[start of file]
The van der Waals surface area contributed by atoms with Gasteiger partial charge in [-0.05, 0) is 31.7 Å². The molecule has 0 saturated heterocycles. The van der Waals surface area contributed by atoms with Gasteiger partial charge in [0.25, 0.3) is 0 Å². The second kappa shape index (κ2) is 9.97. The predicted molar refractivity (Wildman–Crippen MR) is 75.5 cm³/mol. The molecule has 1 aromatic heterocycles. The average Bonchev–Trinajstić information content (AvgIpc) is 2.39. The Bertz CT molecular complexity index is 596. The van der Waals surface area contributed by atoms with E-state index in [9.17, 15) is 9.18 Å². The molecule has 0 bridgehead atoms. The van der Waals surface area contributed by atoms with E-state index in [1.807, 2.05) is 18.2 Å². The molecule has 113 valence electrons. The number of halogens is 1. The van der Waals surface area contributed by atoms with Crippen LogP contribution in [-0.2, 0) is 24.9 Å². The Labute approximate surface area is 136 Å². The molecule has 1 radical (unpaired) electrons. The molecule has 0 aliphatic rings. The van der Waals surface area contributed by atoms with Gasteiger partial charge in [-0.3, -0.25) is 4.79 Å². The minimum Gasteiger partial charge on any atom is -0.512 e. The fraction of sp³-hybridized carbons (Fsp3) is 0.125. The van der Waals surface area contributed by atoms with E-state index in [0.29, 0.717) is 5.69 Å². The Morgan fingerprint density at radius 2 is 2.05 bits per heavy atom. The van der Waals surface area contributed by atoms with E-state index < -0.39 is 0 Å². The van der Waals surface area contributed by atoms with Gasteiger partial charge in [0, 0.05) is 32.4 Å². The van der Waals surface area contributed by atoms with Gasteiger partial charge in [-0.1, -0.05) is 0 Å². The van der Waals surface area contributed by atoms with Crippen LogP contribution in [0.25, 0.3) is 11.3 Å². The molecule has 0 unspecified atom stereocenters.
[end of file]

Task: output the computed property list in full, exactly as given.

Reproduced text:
The van der Waals surface area contributed by atoms with Gasteiger partial charge in [-0.05, 0) is 31.7 Å². The molecule has 0 saturated heterocycles. The van der Waals surface area contributed by atoms with Gasteiger partial charge in [0.25, 0.3) is 0 Å². The second kappa shape index (κ2) is 9.97. The predicted molar refractivity (Wildman–Crippen MR) is 75.5 cm³/mol. The molecule has 1 aromatic heterocycles. The average Bonchev–Trinajstić information content (AvgIpc) is 2.39. The Bertz CT molecular complexity index is 596. The van der Waals surface area contributed by atoms with E-state index in [9.17, 15) is 9.18 Å². The molecule has 0 bridgehead atoms. The van der Waals surface area contributed by atoms with E-state index in [1.807, 2.05) is 18.2 Å². The molecule has 113 valence electrons. The number of halogens is 1. The van der Waals surface area contributed by atoms with Crippen LogP contribution in [-0.2, 0) is 24.9 Å². The Labute approximate surface area is 136 Å². The molecule has 1 radical (unpaired) electrons. The molecule has 0 aliphatic rings. The van der Waals surface area contributed by atoms with Gasteiger partial charge in [-0.3, -0.25) is 4.79 Å². The minimum Gasteiger partial charge on any atom is -0.512 e. The fraction of sp³-hybridized carbons (Fsp3) is 0.125. The van der Waals surface area contributed by atoms with E-state index in [0.29, 0.717) is 5.69 Å². The Morgan fingerprint density at radius 2 is 2.05 bits per heavy atom. The van der Waals surface area contributed by atoms with E-state index < -0.39 is 0 Å². The van der Waals surface area contributed by atoms with Gasteiger partial charge in [0, 0.05) is 32.4 Å². The van der Waals surface area contributed by atoms with Gasteiger partial charge in [-0.1, -0.05) is 0 Å². The van der Waals surface area contributed by atoms with Crippen LogP contribution in [0.25, 0.3) is 11.3 Å². The molecule has 0 unspecified atom stereocenters.